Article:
Key Lectures and Speakers
KEYNOTE 1: Tuesday 16 May 2023, 13:20-14:20
'Doing’ Reflective Practice and Understanding Spirituality as a Way of Being: Implications for Professional and Transformative Practice.
Dr Cheryl Hunt, University of Exeter, UK
ABSTRACT: Reflective practice has been described as a means of ‘having 20 years’ experience rather than one year’s experience twenty times over’ and is often understood as a means of exploring the ‘What?’, ‘How?’ and (less often) ‘Why?’ questions that drive professional practices. ‘Doing’ reflective practice in this way can undoubtedly provide insights and new perspectives with which to develop and enhance professional practice - but it can also be seen simply as a ‘chore’, another requirement of an institutional audit culture and/or of the assessment of professional education and training. In this lecture I will illustrate from personal experience how including the ’Who?’ question – ‘Who is the self that practices?’ -in one’s reflective practices can change the nature of the inquiry.
I will also address the question of what makes reflection ‘critical’. This is generally regarded as reflection resulting in action in order to effect change in personal, social and/or political circumstances, particularly in relation to social justice. Drawing on the work of Parker Palmer on what constitutes ‘vocation’ and John Heron on different forms of knowledge, I will suggest that to ask ‘Who am I?’ can shed light on the relationship between spirituality and the material world of everyday practice, including what it means to be a professional. It is a light which can help us not only to see better how our own innate sense of ‘beingness’ and ongoing experiences and ideas feed directly into our roles as professionals, but to consider the transformative potential of those roles.
Cheryl Hunt is an Honorary Senior Research Fellow at the University of Exeter UK where she was formerly the Director of Professional Doctorates in the Graduate School of Education. She has designed, directed and facilitated numerous academic and professional programmes involving reflective practices. A Director and Trustee of the International Network for the Study of Spirituality since its inception, she is also the Founding and current Chief Editor of the Journal for the Study of Spirituality; and the author of Critical Reflection, Spirituality and Professional Practice (Palgrave Macmillan 2021).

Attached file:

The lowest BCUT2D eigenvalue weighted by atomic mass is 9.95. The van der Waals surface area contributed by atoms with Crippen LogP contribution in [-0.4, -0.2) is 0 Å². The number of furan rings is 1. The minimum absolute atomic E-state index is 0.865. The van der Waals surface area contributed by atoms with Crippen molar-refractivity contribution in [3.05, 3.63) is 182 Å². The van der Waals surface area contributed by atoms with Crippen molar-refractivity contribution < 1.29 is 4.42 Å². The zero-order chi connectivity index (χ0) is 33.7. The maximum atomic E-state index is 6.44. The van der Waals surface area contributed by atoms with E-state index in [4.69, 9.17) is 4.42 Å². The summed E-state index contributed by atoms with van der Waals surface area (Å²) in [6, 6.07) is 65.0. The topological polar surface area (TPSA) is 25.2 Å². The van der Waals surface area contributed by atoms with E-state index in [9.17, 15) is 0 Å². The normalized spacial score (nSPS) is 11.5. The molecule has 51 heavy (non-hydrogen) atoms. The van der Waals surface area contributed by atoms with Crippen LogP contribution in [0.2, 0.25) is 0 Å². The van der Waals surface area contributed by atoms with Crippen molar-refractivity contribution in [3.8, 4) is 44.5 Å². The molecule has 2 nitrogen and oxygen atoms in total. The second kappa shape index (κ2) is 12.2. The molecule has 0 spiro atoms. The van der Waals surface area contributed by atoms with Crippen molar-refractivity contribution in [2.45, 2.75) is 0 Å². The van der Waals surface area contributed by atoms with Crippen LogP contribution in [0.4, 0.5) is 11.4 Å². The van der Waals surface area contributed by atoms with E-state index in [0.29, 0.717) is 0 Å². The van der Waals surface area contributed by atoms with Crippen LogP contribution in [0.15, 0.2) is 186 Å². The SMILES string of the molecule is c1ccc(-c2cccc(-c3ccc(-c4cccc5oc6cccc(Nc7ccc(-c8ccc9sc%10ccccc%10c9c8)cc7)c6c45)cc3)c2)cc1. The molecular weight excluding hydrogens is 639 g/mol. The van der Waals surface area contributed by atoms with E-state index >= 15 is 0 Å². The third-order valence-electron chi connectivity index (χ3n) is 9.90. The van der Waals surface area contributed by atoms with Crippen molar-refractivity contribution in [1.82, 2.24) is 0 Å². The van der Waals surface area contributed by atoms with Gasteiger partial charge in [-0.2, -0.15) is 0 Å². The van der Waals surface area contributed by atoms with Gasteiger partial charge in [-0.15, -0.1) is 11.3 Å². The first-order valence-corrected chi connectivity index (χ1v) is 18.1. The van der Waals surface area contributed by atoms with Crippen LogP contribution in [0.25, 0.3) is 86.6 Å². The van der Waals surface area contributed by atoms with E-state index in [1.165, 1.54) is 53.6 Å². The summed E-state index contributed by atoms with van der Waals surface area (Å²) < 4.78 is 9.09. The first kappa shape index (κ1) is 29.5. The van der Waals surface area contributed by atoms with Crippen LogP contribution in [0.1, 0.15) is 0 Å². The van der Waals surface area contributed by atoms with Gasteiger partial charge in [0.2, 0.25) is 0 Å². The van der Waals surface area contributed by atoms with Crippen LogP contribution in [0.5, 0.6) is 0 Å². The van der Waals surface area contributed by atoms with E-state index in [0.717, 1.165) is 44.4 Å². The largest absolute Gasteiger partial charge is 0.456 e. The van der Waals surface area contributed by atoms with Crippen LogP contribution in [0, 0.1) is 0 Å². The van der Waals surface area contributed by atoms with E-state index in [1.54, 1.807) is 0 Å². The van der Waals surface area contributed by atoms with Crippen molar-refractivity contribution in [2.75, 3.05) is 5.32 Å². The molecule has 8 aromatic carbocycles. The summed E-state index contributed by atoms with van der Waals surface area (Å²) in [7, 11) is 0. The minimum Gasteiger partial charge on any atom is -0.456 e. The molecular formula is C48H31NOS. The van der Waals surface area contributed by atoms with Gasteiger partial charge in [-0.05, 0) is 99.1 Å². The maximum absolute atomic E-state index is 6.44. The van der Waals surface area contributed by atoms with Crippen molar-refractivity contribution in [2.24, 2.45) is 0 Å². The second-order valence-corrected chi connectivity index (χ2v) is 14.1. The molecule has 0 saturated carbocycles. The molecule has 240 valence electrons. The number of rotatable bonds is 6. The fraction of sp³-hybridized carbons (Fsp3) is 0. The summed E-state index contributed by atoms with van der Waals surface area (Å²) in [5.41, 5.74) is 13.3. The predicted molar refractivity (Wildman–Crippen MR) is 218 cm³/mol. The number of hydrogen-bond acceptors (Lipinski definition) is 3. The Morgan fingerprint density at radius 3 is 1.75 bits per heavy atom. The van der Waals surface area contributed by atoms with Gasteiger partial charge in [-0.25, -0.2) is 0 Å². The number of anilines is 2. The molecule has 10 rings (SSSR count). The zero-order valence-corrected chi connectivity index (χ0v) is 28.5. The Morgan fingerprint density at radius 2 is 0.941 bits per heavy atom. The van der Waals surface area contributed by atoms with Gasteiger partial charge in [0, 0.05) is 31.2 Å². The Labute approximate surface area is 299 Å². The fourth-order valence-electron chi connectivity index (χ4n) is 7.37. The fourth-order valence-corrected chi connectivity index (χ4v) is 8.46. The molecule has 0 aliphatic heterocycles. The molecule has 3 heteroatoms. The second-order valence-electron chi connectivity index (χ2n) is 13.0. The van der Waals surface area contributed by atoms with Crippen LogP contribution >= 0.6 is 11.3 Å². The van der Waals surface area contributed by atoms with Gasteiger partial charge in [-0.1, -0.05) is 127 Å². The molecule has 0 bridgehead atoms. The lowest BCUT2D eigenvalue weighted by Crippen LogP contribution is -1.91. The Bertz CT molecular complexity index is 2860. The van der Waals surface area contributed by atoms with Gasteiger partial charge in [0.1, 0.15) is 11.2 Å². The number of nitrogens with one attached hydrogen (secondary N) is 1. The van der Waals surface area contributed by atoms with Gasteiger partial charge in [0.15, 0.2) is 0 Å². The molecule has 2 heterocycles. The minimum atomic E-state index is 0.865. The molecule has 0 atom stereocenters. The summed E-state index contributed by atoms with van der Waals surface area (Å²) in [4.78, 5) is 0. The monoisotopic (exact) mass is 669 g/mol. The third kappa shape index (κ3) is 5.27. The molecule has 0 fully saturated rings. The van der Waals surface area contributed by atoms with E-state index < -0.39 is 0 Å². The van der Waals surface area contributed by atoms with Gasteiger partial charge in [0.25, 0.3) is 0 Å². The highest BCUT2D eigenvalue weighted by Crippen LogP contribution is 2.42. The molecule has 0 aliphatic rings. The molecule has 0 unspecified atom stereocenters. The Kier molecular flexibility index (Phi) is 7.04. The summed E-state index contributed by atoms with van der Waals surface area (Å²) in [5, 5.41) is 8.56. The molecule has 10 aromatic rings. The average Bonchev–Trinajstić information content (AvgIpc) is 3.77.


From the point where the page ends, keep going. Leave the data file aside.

PUBLIC LECTURE: Tuesday 16 May 2023, 19:30-20:30
Seeking God at the World’s Edge: The Contemporary Appeal of ‘Celtic’ Spirituality.
Prof. Jonathan Wooding, University of Sydney, Australia
ABSTRACT: Over the last half-century, but especially since the 1980s, people have turned to the early churches of the Celtic-speaking nations as a source of inspiration for spirituality. For some this has been an historical search for alternative models of ‘church’ to those of the present day. Others are inspired by the monastic culture of the Celtic churches, which exhibits on the one hand an appealingly ascetic spirituality, and on the other a richness of artistic as well as literary expression.
This lecture will explore themes in ‘Celtic Christianity’, particularly with reference to the story of St Brendan, whose feast-day coincides with this opening day of the INSS 2023 conference.* This is a tale that has had an enduring appeal for its narrative of monks who seek God in the ocean. Thomas Merton saw in it a ‘a symbolic tract on the monastic life’, but lay readers also find in it a reflection on earthly existence and life in community. It has inspired many modern writers on spirituality, for example Cynthia Bourgeault and Ray Simpson, as well as novelists who have mediated religious narratives for a wider reading public, such as C. S. Lewis, J. R. R. Tolkien, and Frederick Beuchner.
Jonathan Wooding is an Australian-born church historian. He was director of the programmes in Celtic Christianity at the University of Wales Lampeter/Trinity Saint David from 1998-2013. He held the Sir Warwick Fairfax Chair of Celtic Studies at the University of Sydney from 2013-21. He has written or edited sixteen books and has written over 60 articles or chapters in books concerning topics in church history, monasticism, and the cult of saints in the Celtic world—including several studies of the cult of St Brendan.
KEYNOTE 2: Wednesday 17 May 2023, 09:00-10:00